Live video chats where winemakers discuss the nuances of their latest vintages.
QR codes on wine bottles that provide food-pairing ideas with a scan of a smartphone.
Winery-hosted Twitter tastings where participants try wine at home and then discuss it virtually in tweets.
The Old World trade of winemaking is experimenting with social media, AppleiPhone apps, QR codes and other digital advances to bolster sales and solidify customer relations.
For tiny wineries such as Cartograph Wines in Healdsburg, Calif., sites such as Twitter, Facebook and YouTube provide an ideal platform to engage customers.
“It makes an actual difference that we’re doing the direct communication through social media,” says co-owner Alan Baker. “That’s why we stand out.”
He and partner Serena Lourie use social media to share photos of their grape harvest, to answer questions about their tasting-room hours and to provide details on great restaurants in their area.
“Good wine is simply the starting point,” Baker says. “If you make good wine, you’ve got a shot. But this is about creating a relationship with people.”
Taking a Cue From Customers
The winery industry has taken a cue from its tech-savvy customers.
Many wine drinkers now Google a vintage to get more information before plucking it from a store shelf. Restaurantgoers tap into wine blogs to get reviews before making a selection from a wine list. And social-media users are open to wine suggestions from online friends.
Wineries have “put a lot of work into their websites and social media, so you can understand their story and click a button and order that wine,” says Cyril Penn, editor-in-chief of Wine Business Monthly.
Many are also using social media to court the digitally connected Millennial customers who were born after 1980. People 21 to 24 are more likely than average to consume wine, according to an October wine industry report from research group Mintel.
“This is a plus for the (wine) category, which may see growth down the line, given that this group has the most years of buying ahead of it,” according to the Mintel report.
In general, the wine industry is robust.
Total wine sales in the U.S. from all production sources hit a record 347 million cases in 2011, up 5.3 percent from 2010, according to data from wine industry consultants Gomberg Fredrikson & Associates, provided by the trade association the Wine Institute.
The estimated retail value of the 2011 sales is $32.5 billion.
Some medical studies have shown that moderate wine consumption can be healthy, which has helped fuel sales.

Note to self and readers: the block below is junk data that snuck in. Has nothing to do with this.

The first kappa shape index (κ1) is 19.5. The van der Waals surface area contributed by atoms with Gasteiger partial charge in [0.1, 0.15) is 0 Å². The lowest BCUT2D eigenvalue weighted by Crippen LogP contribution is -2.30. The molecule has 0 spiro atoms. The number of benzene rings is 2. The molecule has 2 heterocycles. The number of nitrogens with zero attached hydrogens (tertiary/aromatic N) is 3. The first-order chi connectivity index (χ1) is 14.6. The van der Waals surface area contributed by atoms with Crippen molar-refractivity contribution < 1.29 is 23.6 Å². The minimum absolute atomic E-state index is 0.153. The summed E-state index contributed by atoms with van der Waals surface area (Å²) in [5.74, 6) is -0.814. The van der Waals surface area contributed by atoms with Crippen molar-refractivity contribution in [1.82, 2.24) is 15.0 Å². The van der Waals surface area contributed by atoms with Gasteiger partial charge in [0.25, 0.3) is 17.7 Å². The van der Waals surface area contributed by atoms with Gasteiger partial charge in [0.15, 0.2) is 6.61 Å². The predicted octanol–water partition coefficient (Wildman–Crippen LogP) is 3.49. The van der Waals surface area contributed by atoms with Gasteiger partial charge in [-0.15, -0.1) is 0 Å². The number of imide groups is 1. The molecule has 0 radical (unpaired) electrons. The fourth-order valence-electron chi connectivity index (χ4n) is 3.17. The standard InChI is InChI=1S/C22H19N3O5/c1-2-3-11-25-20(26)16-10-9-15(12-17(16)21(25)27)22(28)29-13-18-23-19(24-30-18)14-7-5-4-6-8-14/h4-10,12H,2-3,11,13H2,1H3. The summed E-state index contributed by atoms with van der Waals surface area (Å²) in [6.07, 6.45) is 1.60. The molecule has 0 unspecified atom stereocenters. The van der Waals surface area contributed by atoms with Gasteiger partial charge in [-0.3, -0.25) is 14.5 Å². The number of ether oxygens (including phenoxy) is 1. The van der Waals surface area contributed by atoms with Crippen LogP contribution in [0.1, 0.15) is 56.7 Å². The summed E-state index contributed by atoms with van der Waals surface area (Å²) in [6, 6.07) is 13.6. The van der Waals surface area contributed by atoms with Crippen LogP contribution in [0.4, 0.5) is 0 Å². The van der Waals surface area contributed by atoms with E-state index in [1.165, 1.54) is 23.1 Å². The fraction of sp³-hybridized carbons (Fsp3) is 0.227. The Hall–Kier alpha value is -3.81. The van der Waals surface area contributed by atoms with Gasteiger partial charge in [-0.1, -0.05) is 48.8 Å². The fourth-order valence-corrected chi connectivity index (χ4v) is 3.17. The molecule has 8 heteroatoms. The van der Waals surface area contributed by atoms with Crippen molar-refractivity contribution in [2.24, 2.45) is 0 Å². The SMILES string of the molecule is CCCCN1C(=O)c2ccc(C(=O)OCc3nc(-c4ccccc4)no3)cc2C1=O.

“Per capita consumption of wine has increased in the United States over the last five years, largely as a result of new knowledge on the potential health benefits of moderately consuming wine,” said an August report on the industry from research organization IBISWorld.
While more wineries are adopting new technologies, the transition has been far from speedy.
“The wine industry, generally speaking, is slow to adapt to technology,” said Penn. But as they see the potential to boost sales and brand awareness, they are increasingly opening up to it, he said.
Nearly 95 percent of American wineries surveyed by ABLE Social, a digital marketing firm, are on Facebook. Three-fourths are on Twitter.
Winemakers use those sites to tout their events, interact with trade clients and connect with potential retail customers, according to the ABLE survey.
They also use digital connections to tell the personal side of their wineries and their individual brands.
Castello Banfi winery, located in the Montalcino area of Tuscany, provides detailed online information about Banfi Vintners founder John Mariani, who first opened a wine business in New York City in 1919. It also has biographical information about his Italian aunt — and business namesake — Teodolinda Banfi.
In addition, the website has a video that offers information on the winemaking heritage of ancient Italy.
Wine is “a purchase that people put thought into,” said Cristina Mariani-May, who is co-CEO of Banfi, which is both a wine producer and an importer.
“At the end of the day, it’s the stories about the wine that differentiate them,” she said.
An app from Hahn Family Wines lets users learn about the winery’s history, watch winemaking videos and read the winemaker’s descriptions of the growing season and harvest.
Users can also buy Hahn’s wines directly through the app or use it to find restaurants and retailers that sell them.
“Marketing has gone mobile,” said Hahn Family Wines President Bill Leigon.
Jordan Vineyard & Winery produces videos on an array of food- and wine related topics, such as how to make a pie crust and French macarons, and posts them on its website, blog and social-media feeds.
“We deliver more than just a look at our wines,” said Jordan Vineyard & Winery CEO John Jordan. “It’s integrating ourselves into the lifestyle of people who love food and wine.”
With such digital advances, winemakers no longer have to rely on writers at publications such as Bon Apptit or Wine Spectator to share details of their recent vintages, he says.
“It’s become a conversation with the customer directly,” he said. “You don’t have to go through those traditional media sources anymore.”
His winery has an in-house department that uses high-definition video to create its food, wine and hospitality-related content.
“We can come up with an idea for a video in the morning and write it, edit it and post it the same day,” he says.
Jordan is such a big believer in integrating traditional winemaking with technological innovation that he gave every employee an iPad as a holiday gift two years ago.
“Part of it was a thank you,” he said.
But he also wanted his staff to be comfortable with the latest technological advances, he said. “I wanted to make sure that top to bottom, we were making that transition to being very tech-savvy.”